school hallway stock

Make an extreme choice to find a better school for your child no matter what. If you don’t feel like you can do that find your child a better class. It is YOUR job to teach your children and find them the best place to learn.

Don’t rely on America’s education system (public OR private) to teach your children everything.

If Plan A doesn’t work like ours didn’t, make sure you have a Plan B in place BEFORE that happens. Don’t wait until you have no other choice and feel desperate or cornered.

Know what your options are and know what your backup plan is. Be your child’s advocate and do everything you can to make it work. Although we are disappointed that we haven’t been initially accepted into our “school of choice” it is NOT the end of the world and my child will STILL learn because I am standing behind him watching every step of the way.

Don’t put your child’s educational learning on auto-pilot and expect it to “just work”. If your child is having problems at school get in there and fix it! Don’t be afraid to make a change – if it doesn’t work find another way to do it.

Visit 20 schools if you have to in order to find the right one. Trust me – it IS worth it and you won’t regret being proactive about your child’s education.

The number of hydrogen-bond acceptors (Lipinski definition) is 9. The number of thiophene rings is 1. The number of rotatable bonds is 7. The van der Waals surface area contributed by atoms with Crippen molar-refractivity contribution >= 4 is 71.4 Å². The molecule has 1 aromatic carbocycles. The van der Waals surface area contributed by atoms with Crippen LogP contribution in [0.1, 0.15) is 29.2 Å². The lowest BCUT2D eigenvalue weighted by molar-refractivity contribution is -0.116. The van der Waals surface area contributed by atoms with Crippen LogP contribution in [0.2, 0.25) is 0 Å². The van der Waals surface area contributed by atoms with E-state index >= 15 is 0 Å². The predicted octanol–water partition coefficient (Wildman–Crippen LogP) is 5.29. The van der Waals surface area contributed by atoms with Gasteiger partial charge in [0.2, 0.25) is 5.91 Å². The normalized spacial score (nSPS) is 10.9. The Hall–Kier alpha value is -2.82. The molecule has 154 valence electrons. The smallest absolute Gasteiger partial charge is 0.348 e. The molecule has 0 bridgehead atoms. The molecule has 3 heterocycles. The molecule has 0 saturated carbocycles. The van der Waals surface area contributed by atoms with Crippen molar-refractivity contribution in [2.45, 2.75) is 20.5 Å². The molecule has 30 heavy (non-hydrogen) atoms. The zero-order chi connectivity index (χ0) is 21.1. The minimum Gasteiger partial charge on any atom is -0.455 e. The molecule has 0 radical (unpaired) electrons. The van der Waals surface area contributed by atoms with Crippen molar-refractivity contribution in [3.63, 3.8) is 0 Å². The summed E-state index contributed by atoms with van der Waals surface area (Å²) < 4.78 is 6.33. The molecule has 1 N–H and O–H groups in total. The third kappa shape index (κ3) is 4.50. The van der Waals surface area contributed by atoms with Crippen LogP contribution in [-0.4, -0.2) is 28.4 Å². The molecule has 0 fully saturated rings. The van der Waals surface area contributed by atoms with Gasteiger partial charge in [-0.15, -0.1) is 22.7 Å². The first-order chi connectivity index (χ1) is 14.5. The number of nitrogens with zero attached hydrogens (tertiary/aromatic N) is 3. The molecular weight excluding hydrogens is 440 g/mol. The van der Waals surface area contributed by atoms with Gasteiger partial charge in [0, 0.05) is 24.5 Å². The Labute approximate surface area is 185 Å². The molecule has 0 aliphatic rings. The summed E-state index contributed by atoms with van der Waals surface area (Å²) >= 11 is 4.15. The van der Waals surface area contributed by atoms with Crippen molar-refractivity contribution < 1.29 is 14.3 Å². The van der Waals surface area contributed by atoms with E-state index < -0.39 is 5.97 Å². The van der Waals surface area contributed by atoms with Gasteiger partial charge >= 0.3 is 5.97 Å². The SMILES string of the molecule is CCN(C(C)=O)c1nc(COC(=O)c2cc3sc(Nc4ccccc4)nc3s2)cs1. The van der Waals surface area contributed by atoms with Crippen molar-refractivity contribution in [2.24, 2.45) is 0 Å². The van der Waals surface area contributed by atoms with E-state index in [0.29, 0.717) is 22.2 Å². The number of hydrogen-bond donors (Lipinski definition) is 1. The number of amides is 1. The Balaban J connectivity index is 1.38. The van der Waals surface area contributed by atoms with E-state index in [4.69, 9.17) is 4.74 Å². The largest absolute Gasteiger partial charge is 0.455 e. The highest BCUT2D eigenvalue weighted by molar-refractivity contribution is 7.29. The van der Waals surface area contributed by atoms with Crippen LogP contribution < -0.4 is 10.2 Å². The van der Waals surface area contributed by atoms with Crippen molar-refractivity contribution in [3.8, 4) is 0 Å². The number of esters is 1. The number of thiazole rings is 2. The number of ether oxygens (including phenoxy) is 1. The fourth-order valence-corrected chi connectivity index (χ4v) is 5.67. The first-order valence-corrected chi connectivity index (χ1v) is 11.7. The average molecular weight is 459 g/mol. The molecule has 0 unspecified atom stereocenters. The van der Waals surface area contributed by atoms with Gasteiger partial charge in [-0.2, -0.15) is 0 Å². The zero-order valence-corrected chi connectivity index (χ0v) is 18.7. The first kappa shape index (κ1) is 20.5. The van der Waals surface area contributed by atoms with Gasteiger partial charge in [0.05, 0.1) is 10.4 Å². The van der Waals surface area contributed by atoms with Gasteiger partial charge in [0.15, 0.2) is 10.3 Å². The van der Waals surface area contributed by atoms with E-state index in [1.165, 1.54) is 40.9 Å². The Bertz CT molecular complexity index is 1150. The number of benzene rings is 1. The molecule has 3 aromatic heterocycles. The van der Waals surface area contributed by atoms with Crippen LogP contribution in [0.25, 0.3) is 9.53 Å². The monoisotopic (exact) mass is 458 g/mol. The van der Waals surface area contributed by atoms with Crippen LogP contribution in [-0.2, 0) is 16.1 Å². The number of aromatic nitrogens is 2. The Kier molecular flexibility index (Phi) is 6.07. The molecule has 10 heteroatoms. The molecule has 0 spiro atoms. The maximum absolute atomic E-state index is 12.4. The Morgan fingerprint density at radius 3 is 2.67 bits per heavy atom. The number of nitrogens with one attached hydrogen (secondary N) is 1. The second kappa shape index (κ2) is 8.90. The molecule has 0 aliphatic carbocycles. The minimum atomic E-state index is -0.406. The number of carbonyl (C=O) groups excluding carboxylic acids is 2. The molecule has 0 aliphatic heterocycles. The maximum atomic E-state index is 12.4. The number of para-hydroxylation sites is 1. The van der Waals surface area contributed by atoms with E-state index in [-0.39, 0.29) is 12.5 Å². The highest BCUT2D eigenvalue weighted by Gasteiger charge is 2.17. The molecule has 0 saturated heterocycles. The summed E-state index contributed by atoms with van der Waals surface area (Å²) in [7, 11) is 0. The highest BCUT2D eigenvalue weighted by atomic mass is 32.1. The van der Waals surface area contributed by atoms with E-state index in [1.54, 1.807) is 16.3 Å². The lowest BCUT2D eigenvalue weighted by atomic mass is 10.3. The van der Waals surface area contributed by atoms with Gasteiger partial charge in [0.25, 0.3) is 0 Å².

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  1. Mellissa Hanks says:

    Stories like these make me grateful our district accepts all children from ages 4 and up.

  2. Rebecca W says:

    I know you may resist this suggestion but I have to make it. I think you might want to try homeschooling. There are so many support groups in Florida that get together on a regular basis and they are large groups. If you remember, I lived in the next county over from you and I definitely understand the whole falling through the cracks, non-English speakers thrown into classrooms, teachers not taken care of thing. Especially since both our husbands are teachers.

    Now, I homeschool for medical reasons. One son has asthma, the other a heart condition. I was very grateful to find the groups that I did. They were there for support and friendship. And, there were a lot of parents who had special needs kids. The other kids didn’t tease or make fun of the kids with special needs. They were much more understanding than their school counterparts. You want your son to have a positive experience with large groups.